The Great Childcare Juggle

Today I took the kids out to catch up with a few work colleagues, the one real positive to being a nurse and having children is that with a workforce predominantly comprising of women there are always a group of you off on maternity leave at the same time. Obviously this causes some severe issues for management when we go off in droves from the same ward, especially in specialist areas where skill mix is usually an ongoing battle. Although we all feel for managers in their day to day struggles (!) we enjoy nothing better than moaning about work issues when we all get together for a coffee! Unfortunately for the majority of us the time comes when we have to return to work and the reality of juggling impossible shift patterns with childcare starts to hit home.

mrscaleh / Pixabay
Most hospitals no longer provide on site creches or nurseries – another cut back to NHS funding I presume. This leaves all the shift workers, not only nurses, in a difficult position. A few years back when the government in their infinite wisdom and thoughtfulness pushed NHS trusts into the idea that continuity of care improved the patient experience hospitals up and down the country moved to what we call in the profession long days and long nights, ie the 12 hour shift, or in non-professional terms all f’ing day or night. Many people find this model is an improvement; as for the majority this means working 3 shifts a week, but for those of us looking for childcare it is at best a nightmare and at worse friggin impossible.

As the babies crawl around and my crazy 4 year old dashes off and rounds up his peers in an almost Lord of the Flies type gang, talk turns to who is going back to work, who has cut their hours and the never ending discussion of why we can’t works set shifts. This is the other major issues with organising child care as a nurse, apart from finding someone or somewhere that will take your child from 6.30am – 9pm, your shifts change from week to week so you don’t always need the same days covered; and weekends? Well you can just go and forget about that. Every nurse I have ever known has always asked for a set rota when she returns to work but I can’t recall any manager agreeing to this – they quote the usual line of requiring flexibility within the service. Surely if everyone was asking for set days then doing the rota would be made easier as they would know exactly who was working which days?! Lets not even get started on the JOY that that is the Christmas rota… Next time someone says we need a 24/7 NHS I am going to stick a bauble in their nose for every Christmas I have worked! And childcare, now that really would be a Christmas miracle (mind you so would having the whole of Christmas off….)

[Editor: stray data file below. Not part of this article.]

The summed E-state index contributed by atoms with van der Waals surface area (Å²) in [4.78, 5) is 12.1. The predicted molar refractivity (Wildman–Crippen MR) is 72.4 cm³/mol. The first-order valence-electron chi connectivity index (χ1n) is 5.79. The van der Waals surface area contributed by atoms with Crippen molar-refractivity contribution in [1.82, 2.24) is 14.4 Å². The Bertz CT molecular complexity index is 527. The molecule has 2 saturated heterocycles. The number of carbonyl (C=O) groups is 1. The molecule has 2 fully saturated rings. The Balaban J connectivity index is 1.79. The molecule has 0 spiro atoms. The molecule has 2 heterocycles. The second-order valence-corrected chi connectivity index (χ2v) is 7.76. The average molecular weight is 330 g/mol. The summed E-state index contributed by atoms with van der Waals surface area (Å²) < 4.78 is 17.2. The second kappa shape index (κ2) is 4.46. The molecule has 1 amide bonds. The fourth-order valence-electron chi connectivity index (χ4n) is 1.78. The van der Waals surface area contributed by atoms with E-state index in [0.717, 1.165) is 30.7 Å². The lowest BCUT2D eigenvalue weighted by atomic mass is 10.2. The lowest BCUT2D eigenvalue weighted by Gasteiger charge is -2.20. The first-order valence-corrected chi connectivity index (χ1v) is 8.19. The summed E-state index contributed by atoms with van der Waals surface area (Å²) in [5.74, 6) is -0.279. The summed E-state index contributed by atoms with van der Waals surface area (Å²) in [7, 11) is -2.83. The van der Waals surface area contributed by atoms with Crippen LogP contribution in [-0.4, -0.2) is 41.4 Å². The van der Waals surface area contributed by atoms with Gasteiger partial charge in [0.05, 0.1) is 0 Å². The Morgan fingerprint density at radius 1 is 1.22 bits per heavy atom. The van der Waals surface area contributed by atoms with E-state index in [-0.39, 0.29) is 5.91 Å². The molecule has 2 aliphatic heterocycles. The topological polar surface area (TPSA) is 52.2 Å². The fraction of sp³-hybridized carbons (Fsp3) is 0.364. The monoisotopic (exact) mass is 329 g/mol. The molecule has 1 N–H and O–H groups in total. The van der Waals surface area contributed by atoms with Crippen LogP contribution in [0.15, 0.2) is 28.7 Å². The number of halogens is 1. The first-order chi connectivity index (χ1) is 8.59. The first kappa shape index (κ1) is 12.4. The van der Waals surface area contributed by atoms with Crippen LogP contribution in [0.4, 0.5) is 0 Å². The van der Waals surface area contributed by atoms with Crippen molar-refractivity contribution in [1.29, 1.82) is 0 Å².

Pexels / Pixabay
Therefore most nurses are left to juggle childcare between family, partners and a couple of set days at nursery or with a childminder – but what happens when like us you don’t have family just down the road? Oh and to make matters worse you are both expected to work changing shift patterns of long days, nights and weekends? Well I can tell you that it is logistical madness and most months result in me rocking in a corner and muttering to myself. Favours are called in, shifts are swapped, sleep is usually severely lacking as one of us works days and one works nights, we often pass each other like ships in the night. Our use of childcare is usually so that one of us can grab a few hours kip before a shift. Now that our eldest child attends preschool it’s even worse, yes we get those precious 15 hours free every week but the times for school are even less helpful than private child care and for the first time ever we have to contend with school holidays! I dread the end of my maternity leave this time, juggling one child was a miracle, juggling two? I can’t even begin to imagine it….

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